Once Kiss have gone for good it's very tough to imagine a band with such an overpowering presentation and the essential bonus of decent songs (yes Rammstein, I'm talking about you). Given his much publicised vocal issues, Paul Stanley muddled through and I'm not sure how much was live or on tape. That screechy introduction to 'Cold Gin' was plain horrible. But given the finality of it all and that I could've woken up today and cursed myself for staying home I'm very, very glad that we decided to come.
Thursday 11th July
I write with great excitement minutes after England beat the dreaded Convicts by eight wickets to claim their place in a first Cricket World Cup Final in 27 years. To quote a Facebook post from my fellow CPFC enthusiast Andy Nathan: Norwegian commentators don't do cricket, but if they did... Allan Border. Nicole Kidman. Kylie Minogue. Steve Irwin. Cathy Freeman. Barry Humphries. John Farnham. Rolf Harris. Tim Cahill. Dame Nellie Melba. Sir Don Bradman. Paul Hogan. Olivia Newton John. Jason Donovan. Richie Benaud. Mark Webber. Men At Work. Bob Hawke. Cate Blanchett. Shane Warne. Shane Warne can you hear me? Your boys took a hell of a beating! Let's add my old Metal Hammer editor Robyn Doreian, John Farnham and Madge and Harold Bishop from Neighbours to that list! Cobbers... you were clobbered!!! Bring on the Kiwis in Sunday's final.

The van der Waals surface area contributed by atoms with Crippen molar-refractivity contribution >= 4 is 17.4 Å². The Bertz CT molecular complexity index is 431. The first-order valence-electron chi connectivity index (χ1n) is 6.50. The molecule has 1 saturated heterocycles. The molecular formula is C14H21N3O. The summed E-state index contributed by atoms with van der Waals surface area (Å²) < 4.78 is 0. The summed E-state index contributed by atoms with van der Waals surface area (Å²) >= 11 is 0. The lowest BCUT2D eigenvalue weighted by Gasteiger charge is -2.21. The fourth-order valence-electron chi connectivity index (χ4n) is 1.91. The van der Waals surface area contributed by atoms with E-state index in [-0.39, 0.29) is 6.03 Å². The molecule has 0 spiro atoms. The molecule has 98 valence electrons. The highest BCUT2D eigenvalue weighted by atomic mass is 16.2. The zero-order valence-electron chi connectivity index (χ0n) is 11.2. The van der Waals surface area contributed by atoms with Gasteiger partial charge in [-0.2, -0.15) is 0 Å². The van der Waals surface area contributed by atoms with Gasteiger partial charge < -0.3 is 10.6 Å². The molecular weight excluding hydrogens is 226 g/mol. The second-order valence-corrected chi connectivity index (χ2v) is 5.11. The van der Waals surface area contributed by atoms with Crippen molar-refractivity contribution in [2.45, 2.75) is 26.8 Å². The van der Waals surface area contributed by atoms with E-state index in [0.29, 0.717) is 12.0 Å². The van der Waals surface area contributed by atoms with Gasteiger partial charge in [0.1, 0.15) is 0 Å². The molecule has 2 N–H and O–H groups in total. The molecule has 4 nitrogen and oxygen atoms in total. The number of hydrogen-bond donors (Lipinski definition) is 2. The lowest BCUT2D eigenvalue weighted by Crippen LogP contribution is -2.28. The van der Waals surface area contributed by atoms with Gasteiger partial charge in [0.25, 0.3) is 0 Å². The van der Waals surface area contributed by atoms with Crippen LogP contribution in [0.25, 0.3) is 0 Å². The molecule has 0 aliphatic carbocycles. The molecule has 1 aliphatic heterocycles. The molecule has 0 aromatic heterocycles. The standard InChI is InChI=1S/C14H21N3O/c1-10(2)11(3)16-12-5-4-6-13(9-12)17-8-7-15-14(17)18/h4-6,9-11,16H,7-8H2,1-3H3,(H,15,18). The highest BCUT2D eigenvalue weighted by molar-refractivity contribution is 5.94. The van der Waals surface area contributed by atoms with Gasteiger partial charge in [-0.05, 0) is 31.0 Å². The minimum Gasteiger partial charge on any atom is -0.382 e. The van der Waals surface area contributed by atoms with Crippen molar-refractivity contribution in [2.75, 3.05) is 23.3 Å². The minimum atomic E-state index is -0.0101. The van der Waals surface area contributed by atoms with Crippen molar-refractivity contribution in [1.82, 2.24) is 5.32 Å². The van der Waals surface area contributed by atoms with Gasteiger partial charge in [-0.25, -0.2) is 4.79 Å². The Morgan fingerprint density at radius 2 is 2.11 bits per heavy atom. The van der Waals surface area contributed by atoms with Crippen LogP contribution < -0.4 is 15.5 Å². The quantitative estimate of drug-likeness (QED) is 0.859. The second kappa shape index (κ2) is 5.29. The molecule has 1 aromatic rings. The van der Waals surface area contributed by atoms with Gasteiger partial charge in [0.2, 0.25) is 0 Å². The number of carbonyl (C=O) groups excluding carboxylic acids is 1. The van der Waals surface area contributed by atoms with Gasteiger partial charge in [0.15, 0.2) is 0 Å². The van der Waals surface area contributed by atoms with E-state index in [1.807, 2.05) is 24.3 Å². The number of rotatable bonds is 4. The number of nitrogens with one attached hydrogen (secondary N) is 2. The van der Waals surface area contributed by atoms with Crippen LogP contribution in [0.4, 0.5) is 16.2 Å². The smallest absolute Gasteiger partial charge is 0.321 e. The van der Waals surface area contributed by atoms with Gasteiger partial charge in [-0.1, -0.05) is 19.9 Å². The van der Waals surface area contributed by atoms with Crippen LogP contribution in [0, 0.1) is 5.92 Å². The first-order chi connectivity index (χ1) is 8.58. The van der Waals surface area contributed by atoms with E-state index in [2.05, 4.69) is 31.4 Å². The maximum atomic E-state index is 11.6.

Wednesday 10th July
David Lee Roth's admission that the members of Van Halen "always hated each other, right up until the last phone call" is not exactly 'news', I guess, though it's fascinating nonetheless. And it might help to validate the theory that internal pressure can ramp up levels of creativity. To these ears the first three Van Halen albums are flawless (from 'Fair Warning' onwards each album had its share of fillers).
Well, that was a whole lot of fun… my working day concluded with a riotous five-way conference call with Jason Ringenberg, Dan Baird, Warner E Hodges and Richard Young to discuss the upcoming Scorchers, Homemade Sin and Headhunters tour of the UK in September. Miss it at your peril!
Tuesday 9th July